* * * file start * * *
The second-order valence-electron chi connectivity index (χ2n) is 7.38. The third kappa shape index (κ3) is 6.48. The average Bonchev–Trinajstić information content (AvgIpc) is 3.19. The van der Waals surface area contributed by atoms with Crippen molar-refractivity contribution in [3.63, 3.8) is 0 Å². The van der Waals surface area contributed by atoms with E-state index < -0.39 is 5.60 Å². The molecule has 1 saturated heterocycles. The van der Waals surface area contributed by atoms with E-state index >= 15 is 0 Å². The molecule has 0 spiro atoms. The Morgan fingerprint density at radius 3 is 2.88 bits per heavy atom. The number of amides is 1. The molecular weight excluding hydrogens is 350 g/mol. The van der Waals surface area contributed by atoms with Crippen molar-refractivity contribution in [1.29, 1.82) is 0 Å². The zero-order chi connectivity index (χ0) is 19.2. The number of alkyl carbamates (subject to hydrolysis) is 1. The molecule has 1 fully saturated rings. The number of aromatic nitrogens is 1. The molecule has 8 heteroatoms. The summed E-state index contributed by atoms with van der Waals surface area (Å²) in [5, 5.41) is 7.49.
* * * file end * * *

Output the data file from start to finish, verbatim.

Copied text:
The second-order valence-electron chi connectivity index (χ2n) is 7.38. The third kappa shape index (κ3) is 6.48. The average Bonchev–Trinajstić information content (AvgIpc) is 3.19. The van der Waals surface area contributed by atoms with Crippen molar-refractivity contribution in [3.63, 3.8) is 0 Å². The van der Waals surface area contributed by atoms with E-state index < -0.39 is 5.60 Å². The molecule has 1 saturated heterocycles. The van der Waals surface area contributed by atoms with E-state index >= 15 is 0 Å². The molecule has 0 spiro atoms. The Morgan fingerprint density at radius 3 is 2.88 bits per heavy atom. The number of amides is 1. The molecular weight excluding hydrogens is 350 g/mol. The van der Waals surface area contributed by atoms with Crippen molar-refractivity contribution in [1.29, 1.82) is 0 Å². The zero-order chi connectivity index (χ0) is 19.2. The number of alkyl carbamates (subject to hydrolysis) is 1. The molecule has 1 fully saturated rings. The number of aromatic nitrogens is 1. The molecule has 8 heteroatoms. The summed E-state index contributed by atoms with van der Waals surface area (Å²) in [5, 5.41) is 7.49.